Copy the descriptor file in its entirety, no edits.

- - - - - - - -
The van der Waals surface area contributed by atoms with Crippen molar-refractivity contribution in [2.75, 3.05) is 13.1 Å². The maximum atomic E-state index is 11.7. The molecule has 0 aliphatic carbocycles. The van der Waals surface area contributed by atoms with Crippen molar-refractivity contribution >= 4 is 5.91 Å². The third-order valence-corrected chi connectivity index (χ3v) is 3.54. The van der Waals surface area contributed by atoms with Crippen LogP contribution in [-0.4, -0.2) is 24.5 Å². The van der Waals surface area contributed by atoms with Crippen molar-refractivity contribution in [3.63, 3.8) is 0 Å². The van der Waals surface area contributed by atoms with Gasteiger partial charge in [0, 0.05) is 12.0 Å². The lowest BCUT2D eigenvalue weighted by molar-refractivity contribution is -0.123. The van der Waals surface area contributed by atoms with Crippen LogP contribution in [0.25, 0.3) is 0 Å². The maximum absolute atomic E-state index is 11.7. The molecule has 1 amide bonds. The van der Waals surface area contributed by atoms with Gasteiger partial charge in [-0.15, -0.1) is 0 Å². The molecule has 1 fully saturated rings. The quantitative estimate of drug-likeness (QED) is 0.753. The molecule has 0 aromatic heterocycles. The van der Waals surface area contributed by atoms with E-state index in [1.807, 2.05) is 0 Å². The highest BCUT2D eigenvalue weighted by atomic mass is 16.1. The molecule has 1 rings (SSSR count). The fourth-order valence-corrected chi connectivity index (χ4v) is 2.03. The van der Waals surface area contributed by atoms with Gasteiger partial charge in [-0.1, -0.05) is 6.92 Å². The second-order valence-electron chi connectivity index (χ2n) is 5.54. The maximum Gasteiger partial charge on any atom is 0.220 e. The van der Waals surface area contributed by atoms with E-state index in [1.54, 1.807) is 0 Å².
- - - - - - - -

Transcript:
The van der Waals surface area contributed by atoms with Crippen molar-refractivity contribution in [2.75, 3.05) is 13.1 Å². The maximum atomic E-state index is 11.7. The molecule has 0 aliphatic carbocycles. The van der Waals surface area contributed by atoms with Crippen molar-refractivity contribution >= 4 is 5.91 Å². The third-order valence-corrected chi connectivity index (χ3v) is 3.54. The van der Waals surface area contributed by atoms with Crippen LogP contribution in [-0.4, -0.2) is 24.5 Å². The van der Waals surface area contributed by atoms with Crippen molar-refractivity contribution in [3.63, 3.8) is 0 Å². The van der Waals surface area contributed by atoms with Gasteiger partial charge in [0, 0.05) is 12.0 Å². The lowest BCUT2D eigenvalue weighted by molar-refractivity contribution is -0.123. The van der Waals surface area contributed by atoms with Crippen LogP contribution in [0.25, 0.3) is 0 Å². The maximum absolute atomic E-state index is 11.7. The molecule has 1 amide bonds. The van der Waals surface area contributed by atoms with Gasteiger partial charge in [-0.15, -0.1) is 0 Å². The molecule has 1 fully saturated rings. The quantitative estimate of drug-likeness (QED) is 0.753. The molecule has 0 aromatic heterocycles. The van der Waals surface area contributed by atoms with E-state index in [1.807, 2.05) is 0 Å². The highest BCUT2D eigenvalue weighted by atomic mass is 16.1. The molecule has 1 rings (SSSR count). The fourth-order valence-corrected chi connectivity index (χ4v) is 2.03. The van der Waals surface area contributed by atoms with Gasteiger partial charge in [-0.1, -0.05) is 6.92 Å². The second-order valence-electron chi connectivity index (χ2n) is 5.54. The maximum Gasteiger partial charge on any atom is 0.220 e. The van der Waals surface area contributed by atoms with E-state index in [1.54, 1.807) is 0 Å².